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AIDS. 1997 Oct;11(12):F101-5.

Impact of protease inhibitors on AIDS-defining events and hospitalizations in 10 French AIDS reference centres. Fédération National des Centres de Lutte contre le SIDA.

Author information

  • 1Service des Maladies Infectieuses, Centre Hospitalier, Tourcoing, France.

Abstract

OBJECTIVE:

To assess the clinical and economic consequences of the use of protease inhibitors in the treatment of HIV infection.

DESIGN:

Multicentric, observational, retrospective cohort study.

SETTING:

Ten AIDS reference centres in France.

PATIENTS:

All patients followed in each centre from September 1995 through October 1996.

MAIN OUTCOME MEASURES:

AIDS-defining events, death, health-care resources use, administration of antiretroviral therapy.

RESULTS:

Data from 7749 patients in 10 centres showed a drop in hospitalization days by 35%, new AIDS cases by 35%, and deaths by 46%. In the same period, the proportion of patients receiving antiretrovirals rose from 36 to 53% including highly active antiretroviral therapy (HAART), which rose from 0.3 to 18%. Overall cost evaluation showed a slight increase of monthly treatment cost of US$ 12 per patient. Comparison of the three centres that used HAART earliest to the three centres that used it latest showed a clear benefit to early HAART with a drop in hospitalization days by 41%, new AIDS cases by 41% and deaths by 69%. The proportion of patients with HAART rose to 27% and monthly health-care cost decreased by US$ 248852 (i.e., by US$ 101 per patient per month). Late prescribing centres experienced a less marked effect with a drop in hospitalization days by 22%, new AIDS cases by 31%, and deaths by 32.5%. Proportion of patients with HAART rose to 12% and monthly health-care costs increased by US$ 113578 (i.e., by US$ 38 per patient per month).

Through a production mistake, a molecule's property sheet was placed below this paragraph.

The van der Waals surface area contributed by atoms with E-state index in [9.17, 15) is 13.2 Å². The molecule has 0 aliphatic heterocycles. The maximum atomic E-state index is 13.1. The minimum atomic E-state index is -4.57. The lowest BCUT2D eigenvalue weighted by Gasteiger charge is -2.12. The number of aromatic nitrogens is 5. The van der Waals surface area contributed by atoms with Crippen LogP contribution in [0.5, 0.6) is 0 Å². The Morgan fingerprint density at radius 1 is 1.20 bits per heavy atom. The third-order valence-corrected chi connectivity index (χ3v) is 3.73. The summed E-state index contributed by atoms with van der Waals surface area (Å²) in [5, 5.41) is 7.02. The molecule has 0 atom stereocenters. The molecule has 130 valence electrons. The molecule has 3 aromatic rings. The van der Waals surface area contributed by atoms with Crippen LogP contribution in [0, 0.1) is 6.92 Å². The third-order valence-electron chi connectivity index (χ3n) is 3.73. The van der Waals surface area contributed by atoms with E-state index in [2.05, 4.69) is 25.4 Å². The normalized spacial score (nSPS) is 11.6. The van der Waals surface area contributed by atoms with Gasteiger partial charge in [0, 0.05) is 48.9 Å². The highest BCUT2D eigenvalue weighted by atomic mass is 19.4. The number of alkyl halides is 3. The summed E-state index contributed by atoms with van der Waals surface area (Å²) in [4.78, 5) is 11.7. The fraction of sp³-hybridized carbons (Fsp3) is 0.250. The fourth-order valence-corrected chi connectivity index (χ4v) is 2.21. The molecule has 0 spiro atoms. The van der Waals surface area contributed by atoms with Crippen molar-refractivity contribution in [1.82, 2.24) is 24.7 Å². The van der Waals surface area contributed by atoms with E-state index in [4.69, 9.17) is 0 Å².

CONCLUSIONS:

This study supports the extensive use of HAART in HIV-infected patients.

PMID:
9342061
[PubMed - indexed for MEDLINE]
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